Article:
According to NASA, “Even if the rover does not discover any signs of past life, it paves the way for human life on Mars someday. The Perseverance rover also conducts other scientific studies related to its four objectives. For example, the rover monitors weather and dust in the Martian atmosphere. Such studies are important for understanding daily and seasonal changes on Mars, and will help future human explorers better predict Martian weather.”
Astronaut Zena Cardman said that looking for signs of life on Mars are similar to looking for signs of life in non-hospitable areas on earth.
"We have a lot of experience looking for signs of life in unusual environments here on Earth."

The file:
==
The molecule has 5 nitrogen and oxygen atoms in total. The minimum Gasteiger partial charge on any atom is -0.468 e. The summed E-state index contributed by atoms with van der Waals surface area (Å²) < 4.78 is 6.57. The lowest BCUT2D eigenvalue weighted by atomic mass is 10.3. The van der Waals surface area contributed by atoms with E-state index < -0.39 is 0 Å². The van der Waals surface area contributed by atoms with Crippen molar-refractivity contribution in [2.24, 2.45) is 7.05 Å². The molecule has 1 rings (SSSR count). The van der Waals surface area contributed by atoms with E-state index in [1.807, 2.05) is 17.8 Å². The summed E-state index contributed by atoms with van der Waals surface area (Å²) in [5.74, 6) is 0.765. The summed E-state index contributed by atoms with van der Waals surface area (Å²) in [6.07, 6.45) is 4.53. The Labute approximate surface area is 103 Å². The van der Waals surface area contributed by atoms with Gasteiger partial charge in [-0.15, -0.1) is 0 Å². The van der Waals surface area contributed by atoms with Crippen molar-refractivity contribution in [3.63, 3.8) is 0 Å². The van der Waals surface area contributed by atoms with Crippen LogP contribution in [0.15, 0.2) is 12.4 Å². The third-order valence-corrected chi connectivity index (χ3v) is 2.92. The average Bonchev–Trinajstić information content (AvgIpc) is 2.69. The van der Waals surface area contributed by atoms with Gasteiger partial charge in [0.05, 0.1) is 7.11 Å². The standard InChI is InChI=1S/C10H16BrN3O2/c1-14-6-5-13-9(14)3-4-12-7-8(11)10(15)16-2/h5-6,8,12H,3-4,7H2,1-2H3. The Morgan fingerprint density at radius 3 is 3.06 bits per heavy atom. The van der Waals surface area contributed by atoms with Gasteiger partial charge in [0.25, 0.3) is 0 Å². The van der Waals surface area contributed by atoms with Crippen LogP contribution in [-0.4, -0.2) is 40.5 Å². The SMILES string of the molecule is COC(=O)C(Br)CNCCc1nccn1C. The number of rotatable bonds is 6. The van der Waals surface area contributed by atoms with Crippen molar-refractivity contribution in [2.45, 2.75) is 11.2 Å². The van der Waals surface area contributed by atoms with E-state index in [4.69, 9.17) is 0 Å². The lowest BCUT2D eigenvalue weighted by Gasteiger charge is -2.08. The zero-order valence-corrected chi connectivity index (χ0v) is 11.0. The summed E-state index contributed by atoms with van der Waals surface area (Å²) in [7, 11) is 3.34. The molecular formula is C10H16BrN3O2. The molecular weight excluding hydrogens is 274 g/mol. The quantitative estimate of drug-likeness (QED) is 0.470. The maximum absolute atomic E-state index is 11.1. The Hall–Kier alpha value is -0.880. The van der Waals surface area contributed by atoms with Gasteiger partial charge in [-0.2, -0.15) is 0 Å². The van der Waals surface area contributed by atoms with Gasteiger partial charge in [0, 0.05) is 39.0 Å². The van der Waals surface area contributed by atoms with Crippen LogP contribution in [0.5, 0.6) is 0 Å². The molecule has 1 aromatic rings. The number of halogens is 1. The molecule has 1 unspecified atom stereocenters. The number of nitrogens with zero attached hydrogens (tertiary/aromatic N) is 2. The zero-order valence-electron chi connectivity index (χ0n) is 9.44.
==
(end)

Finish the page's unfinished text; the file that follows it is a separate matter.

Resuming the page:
— NASA (@NASA) July 30, 2020
She said in an interview after the launch:
Yeah, you know we have a lot of experience looking for signs of life and unusual environments here on Earth. So, if you take a look at Mars today it’s very cold and very dry, and we have some places on earth that are actually a lot like that, so places like Antarctica or deserts. But if you want to look for signs in ancient life — life that existed billions of years ago, perhaps when Mars looks maybe a lot more like Earth does today you have to know what those signs of life left behind in the rock record because microorganisms are very tiny and very soft so they don’t leave a fossil the same way a dinosaur would leave a bone or footprint.
NASA Is Looking for 6 Life-Supporting Elements on Mars, a Planet Believed To Have Been Earthlike Billions of Years Ago